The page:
Debate about asylum seekers and refugees, especially when it concerns “boat people”, is often characterised by misrepresentation and hysteria. Amid all of the politics concerning the issue, the ethical dimensions of asylum are not always given their proper attention.

This paper seeks to offer a brief guide to the ethics of asylum and refugees, focusing in particular on four general questions:

  1. What should be the place of empathy and compassion in our moral reasoning with respect to asylum seekers and refugees?
  2. To what extent must any ethical account of refugee policy incorporate concerns about practical or political feasibility?
  3. What is the nature of Australia’s moral obligations to asylum seekers and refugees, and to what extent are these shaped by our understanding of membership?
  4. Can mandatory detention and offshore processing be ethically justified?

It would be a demonstration of good faith if Australia should increase its intake of refugees under its humanitarian program.

It is argued that empathy should figure in ethical reasoning, that it is irresponsible to adopt an ethical framework without attention to practical feasibility, and that in a liberal democracy, moral obligations are complicated by a value of self-determination.

In policy terms, the paper argues that it is difficult to justify the continuation of mandatory detention, and that onshore processing of asylum seekers who arrive in Australia by boat is the ideal response. Yet the latter would be best achieved with bipartisan political support and as part of a credible, regional solution. By itself, a shift to onshore processing is likely to lead to an increase in the arrival of boats carrying asylum seekers wanting to make it to Australian territory.

In such a scenario, political leaders must educate public opinion about asylum seekers and refugees and avoid politicking over boat people. Where such resolve is missing, a shift to onshore processing may carry the risk of a number of “spillover” effects – in particular, the possible undermining of public acceptance of a substantial, racially non-discriminatory immigration program, and of a multicultural Australian society.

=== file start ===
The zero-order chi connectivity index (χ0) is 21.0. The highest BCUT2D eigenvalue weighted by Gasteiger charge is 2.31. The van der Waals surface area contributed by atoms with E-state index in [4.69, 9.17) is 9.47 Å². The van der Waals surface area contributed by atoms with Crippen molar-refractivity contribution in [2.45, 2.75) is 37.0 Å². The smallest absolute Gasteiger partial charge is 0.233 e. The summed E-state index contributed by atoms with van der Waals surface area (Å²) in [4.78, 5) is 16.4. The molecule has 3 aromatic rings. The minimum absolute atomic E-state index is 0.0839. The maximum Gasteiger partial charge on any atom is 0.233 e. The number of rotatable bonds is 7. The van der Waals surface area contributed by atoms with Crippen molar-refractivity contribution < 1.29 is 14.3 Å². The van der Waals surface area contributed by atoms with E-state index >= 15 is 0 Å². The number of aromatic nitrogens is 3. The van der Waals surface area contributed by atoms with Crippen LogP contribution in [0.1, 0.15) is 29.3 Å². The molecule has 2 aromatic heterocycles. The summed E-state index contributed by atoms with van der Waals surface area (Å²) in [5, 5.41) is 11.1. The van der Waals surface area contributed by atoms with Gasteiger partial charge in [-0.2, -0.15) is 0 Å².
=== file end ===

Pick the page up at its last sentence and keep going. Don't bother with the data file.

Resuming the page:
If there is to be offshore processing, as may well be the case, there must be legislated minimum standards for how asylum seekers are treated in any offshore facility, based on relevant human rights standards, with adequate legal protections. It is also important that any durable policy response involves a regional dimension. It is important to ensure Australia bears a larger burden, if there is to be successful cooperation with our regional neighbours, particularly in stemming the arrival of asylum seekers by boat. It would be a demonstration of good faith if Australia should increase its intake of refugees under its humanitarian program.

There is also merit in proposals to establish an independent commission to facilitate informed public debate, and an independent authority to administer Australia’s humanitarian programs. At least until there can be strong bipartisan political leadership on this issue, it may be necessary to seek an institutionalised form of depoliticising this most divisive of issues.

Read Dr Tim Soutphommasane’s introduction to the Ethics of Asylum and Refugees Symposium, held on 30 June 2011.